Like Everlasting, A Girl Like Her integrates the stories of birth mothers who became pregnant in an era when public image and ‘what the neighbors would think’ served as the undergird for post-war all-Americans. Social pressure ruled the roost in the land of the white picket fence. Pregnant single women found themselves squeezed in the center of the vice of parental disgrace, religious scruples and dating peer pressure. Unprepared for the consequences of a rapidly growing culture of sexual promiscuity, over a million young women became pregnant in the ‘50’s and ‘60’s. A Girl Like Her unveils the rigid social structures that forced hundreds of thousands of young women to surrender their babies to adoption agencies. They were told that by placing their ‘unwanted’ babies into foundling homes, they were doing the best thing for their child. Signing paperwork that read ‘Abandoned’ and ‘Father unknown’ added to the post traumatic stress aftermath of giving one’s child away. Trust and intimacy issues, depression, anxiety, re-occurring physical illnesses – all of these and more were rooted in the “secret” imposed on single birth mothers who were encouraged to lose their memories, bury their histories, hide their authenticity and wear the disguise of an ongoing lie.

A Girl Like Her compels the viewer to consider ultimate loss within a society’s value system that trumped facade over human dignity. Gripping, candid and heartbreaking, Ann Fessler’s A Girl Like Her at long last gives birth mothers a voice to tell their painful and lifelong sojourn that affects not only them but the children they birthed and the families who adopted them.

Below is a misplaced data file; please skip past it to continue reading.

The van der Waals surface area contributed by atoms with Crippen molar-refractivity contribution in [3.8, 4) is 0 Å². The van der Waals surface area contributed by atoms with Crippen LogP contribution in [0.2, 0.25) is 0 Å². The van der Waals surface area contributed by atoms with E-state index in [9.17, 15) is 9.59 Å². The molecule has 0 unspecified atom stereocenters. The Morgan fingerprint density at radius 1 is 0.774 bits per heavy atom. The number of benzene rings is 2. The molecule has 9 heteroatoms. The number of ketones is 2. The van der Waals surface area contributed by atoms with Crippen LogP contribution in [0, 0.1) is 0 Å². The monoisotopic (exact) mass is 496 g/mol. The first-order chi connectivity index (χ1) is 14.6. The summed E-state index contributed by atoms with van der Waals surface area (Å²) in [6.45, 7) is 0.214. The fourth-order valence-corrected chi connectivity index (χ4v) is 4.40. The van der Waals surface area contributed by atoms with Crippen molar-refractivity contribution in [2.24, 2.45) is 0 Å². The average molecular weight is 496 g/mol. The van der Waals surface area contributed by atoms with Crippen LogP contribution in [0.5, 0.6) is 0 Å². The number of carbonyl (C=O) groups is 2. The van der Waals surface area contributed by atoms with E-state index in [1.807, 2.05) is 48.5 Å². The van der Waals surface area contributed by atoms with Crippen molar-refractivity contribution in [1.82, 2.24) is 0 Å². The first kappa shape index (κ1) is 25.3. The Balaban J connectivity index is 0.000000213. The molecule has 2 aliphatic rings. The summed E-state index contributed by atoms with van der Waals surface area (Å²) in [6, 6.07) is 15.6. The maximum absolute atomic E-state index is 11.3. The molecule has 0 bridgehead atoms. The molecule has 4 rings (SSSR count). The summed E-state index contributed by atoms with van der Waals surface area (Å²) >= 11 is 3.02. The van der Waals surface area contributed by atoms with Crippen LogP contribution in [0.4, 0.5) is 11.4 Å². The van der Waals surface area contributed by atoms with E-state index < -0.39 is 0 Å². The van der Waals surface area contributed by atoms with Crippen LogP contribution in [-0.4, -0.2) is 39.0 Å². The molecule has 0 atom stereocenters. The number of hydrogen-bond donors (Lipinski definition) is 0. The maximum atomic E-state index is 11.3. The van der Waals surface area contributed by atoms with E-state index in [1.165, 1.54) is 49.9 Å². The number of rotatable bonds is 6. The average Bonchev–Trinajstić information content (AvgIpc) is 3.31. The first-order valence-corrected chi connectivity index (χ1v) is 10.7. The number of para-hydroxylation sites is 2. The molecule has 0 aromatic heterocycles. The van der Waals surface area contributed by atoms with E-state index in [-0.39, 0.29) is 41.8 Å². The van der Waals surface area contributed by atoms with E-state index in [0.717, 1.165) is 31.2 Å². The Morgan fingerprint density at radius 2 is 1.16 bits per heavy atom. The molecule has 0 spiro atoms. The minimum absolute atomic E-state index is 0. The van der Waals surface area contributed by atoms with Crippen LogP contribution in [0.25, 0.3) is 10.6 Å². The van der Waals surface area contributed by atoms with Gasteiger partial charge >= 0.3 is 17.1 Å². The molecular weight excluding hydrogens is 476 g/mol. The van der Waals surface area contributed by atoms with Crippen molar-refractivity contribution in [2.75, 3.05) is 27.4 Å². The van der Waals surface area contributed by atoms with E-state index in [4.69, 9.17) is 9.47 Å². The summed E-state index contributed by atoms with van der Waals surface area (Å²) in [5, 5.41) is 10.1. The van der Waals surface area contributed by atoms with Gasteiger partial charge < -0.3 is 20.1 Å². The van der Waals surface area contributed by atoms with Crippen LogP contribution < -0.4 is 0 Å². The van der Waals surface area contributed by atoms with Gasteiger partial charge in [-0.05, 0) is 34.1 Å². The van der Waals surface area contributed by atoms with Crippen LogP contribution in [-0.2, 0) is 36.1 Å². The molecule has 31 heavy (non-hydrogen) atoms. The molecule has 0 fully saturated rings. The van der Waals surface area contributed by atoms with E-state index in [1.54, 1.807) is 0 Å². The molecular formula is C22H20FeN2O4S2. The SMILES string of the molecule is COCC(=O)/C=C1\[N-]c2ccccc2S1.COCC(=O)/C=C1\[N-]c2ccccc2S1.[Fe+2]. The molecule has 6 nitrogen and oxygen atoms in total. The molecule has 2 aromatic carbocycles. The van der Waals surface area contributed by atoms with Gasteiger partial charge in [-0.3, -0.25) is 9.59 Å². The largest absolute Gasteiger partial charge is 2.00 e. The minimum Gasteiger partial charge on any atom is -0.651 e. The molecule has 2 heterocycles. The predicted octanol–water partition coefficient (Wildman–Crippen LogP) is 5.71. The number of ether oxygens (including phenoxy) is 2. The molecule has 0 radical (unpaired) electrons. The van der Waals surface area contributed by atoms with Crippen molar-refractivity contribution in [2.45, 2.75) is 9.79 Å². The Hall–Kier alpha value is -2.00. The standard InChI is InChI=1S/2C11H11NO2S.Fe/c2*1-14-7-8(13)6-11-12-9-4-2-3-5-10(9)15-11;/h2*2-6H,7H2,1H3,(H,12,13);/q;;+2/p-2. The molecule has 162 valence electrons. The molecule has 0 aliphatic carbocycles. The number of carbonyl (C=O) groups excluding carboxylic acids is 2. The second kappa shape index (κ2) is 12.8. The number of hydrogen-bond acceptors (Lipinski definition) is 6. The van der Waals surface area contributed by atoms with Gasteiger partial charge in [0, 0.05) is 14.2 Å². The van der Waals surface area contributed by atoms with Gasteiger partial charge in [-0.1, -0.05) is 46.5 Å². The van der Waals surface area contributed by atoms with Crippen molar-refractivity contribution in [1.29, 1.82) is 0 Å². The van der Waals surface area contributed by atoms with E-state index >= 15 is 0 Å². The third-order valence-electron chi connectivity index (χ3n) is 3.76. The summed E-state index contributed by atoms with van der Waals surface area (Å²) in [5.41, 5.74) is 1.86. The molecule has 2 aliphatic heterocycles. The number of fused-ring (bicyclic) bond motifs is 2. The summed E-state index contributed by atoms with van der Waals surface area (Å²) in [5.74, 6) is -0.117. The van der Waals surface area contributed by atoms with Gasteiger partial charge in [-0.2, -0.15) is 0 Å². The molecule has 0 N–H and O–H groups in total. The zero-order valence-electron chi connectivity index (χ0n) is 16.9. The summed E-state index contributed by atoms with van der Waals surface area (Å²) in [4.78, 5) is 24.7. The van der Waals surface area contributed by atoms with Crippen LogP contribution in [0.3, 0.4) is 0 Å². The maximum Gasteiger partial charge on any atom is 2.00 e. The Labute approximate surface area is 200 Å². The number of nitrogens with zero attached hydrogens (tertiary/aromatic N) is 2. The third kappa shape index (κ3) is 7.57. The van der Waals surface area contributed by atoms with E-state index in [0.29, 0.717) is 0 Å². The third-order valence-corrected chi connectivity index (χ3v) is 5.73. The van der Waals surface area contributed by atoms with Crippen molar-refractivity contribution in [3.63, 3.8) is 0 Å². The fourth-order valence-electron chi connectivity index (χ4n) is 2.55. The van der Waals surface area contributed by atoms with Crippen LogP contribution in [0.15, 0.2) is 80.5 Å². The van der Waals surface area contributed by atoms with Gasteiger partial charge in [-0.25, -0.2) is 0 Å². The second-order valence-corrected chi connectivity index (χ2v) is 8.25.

Go to: & to read about Denise and her work.


Chapter 6 Excerpt…

A remarkable step towards healing after Jackie’s death; Mickey Mouse and the New Bedford High School Marching Band!

I hope this excerpt encourages you to embrace those around you, who knew and loved your lost loved one, for they are the ones to help pave the road to healing.

13 Helpful Tips on Writing your Adoption Memoir

For too long the world of adoption has been shrouded in guilty silence, secrets and lies. It is time to tell YOUR story. I want to share with you how to heal yourself, and inspire others, by writing your adoption memoir. These tips are intended to aid members of the adoption triad in their search and discovery of speaking their truth through the written word.

Click on the “Quote” icon in the upper right hand corner to view booklet.

Chapter 11 Excerpt….

“Telling her I was already six months pregnant with her when my class picture was taken, suddenly everything seems surreal. The sepia-toned picture is worn around the edges from all the times I’ve pulled it out and stared at it, all the shame and embarrassment flooding back each time. We were to wear only white collared blouses for the picture, and I was much too pregnant to tuck my blouse in any longer. To make matters worse, my skirt couldn’t be zipped up all the way. So much to hide for someone so young.

Looking at my class picture with Joanne, I am seeing it through different eyes. Now, all I see is the face of a scared, seventeen-year-old girl who bravely drove downtown, despite her swollen pregnant body, to have her class picture taken. I’m feeling her broken heart, shattered into a million pieces because of what she was going through and what was still to come. More than anything, though, I’m remembering the tremendous love she had for the baby that was growing inside of her, a baby she unfortunately would never be able to claim as her own – until today. If I live to be a hundred, I will never be able to completely express how lucky I feel to have found her and to have her back in my arms again.”